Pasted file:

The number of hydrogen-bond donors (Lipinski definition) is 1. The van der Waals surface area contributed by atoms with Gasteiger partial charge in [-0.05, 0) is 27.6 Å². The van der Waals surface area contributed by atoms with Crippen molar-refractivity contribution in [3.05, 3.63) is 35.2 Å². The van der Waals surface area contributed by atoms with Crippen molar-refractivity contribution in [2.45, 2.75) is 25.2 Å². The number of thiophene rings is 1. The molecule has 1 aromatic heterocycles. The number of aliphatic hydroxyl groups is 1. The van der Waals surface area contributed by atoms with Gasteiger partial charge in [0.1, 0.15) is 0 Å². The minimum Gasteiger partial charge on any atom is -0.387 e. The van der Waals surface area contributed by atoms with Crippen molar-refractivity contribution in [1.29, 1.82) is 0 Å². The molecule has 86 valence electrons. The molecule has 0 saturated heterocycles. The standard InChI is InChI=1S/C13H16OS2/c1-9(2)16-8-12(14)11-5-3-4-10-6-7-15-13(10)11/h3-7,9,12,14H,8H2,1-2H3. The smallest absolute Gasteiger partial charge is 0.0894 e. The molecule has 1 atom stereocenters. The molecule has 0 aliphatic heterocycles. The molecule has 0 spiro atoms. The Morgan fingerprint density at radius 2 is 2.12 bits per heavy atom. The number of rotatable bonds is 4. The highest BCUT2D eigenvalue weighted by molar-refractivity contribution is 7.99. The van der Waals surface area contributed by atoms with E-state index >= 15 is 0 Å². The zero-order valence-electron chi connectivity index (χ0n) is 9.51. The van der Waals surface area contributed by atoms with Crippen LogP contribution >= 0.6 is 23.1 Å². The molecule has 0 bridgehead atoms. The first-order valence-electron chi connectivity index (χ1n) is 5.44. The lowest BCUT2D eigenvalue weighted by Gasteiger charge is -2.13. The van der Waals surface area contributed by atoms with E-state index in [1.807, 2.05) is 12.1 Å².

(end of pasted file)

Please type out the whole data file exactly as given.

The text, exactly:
The number of hydrogen-bond donors (Lipinski definition) is 1. The van der Waals surface area contributed by atoms with Gasteiger partial charge in [-0.05, 0) is 27.6 Å². The van der Waals surface area contributed by atoms with Crippen molar-refractivity contribution in [3.05, 3.63) is 35.2 Å². The van der Waals surface area contributed by atoms with Crippen molar-refractivity contribution in [2.45, 2.75) is 25.2 Å². The number of thiophene rings is 1. The molecule has 1 aromatic heterocycles. The number of aliphatic hydroxyl groups is 1. The van der Waals surface area contributed by atoms with Gasteiger partial charge in [0.1, 0.15) is 0 Å². The minimum Gasteiger partial charge on any atom is -0.387 e. The van der Waals surface area contributed by atoms with Crippen molar-refractivity contribution in [1.29, 1.82) is 0 Å². The molecule has 86 valence electrons. The molecule has 0 saturated heterocycles. The standard InChI is InChI=1S/C13H16OS2/c1-9(2)16-8-12(14)11-5-3-4-10-6-7-15-13(10)11/h3-7,9,12,14H,8H2,1-2H3. The smallest absolute Gasteiger partial charge is 0.0894 e. The molecule has 1 atom stereocenters. The molecule has 0 aliphatic heterocycles. The molecule has 0 spiro atoms. The Morgan fingerprint density at radius 2 is 2.12 bits per heavy atom. The number of rotatable bonds is 4. The highest BCUT2D eigenvalue weighted by molar-refractivity contribution is 7.99. The van der Waals surface area contributed by atoms with E-state index >= 15 is 0 Å². The zero-order valence-electron chi connectivity index (χ0n) is 9.51. The van der Waals surface area contributed by atoms with Crippen LogP contribution >= 0.6 is 23.1 Å². The molecule has 0 bridgehead atoms. The first-order valence-electron chi connectivity index (χ1n) is 5.44. The lowest BCUT2D eigenvalue weighted by Gasteiger charge is -2.13. The van der Waals surface area contributed by atoms with E-state index in [1.807, 2.05) is 12.1 Å².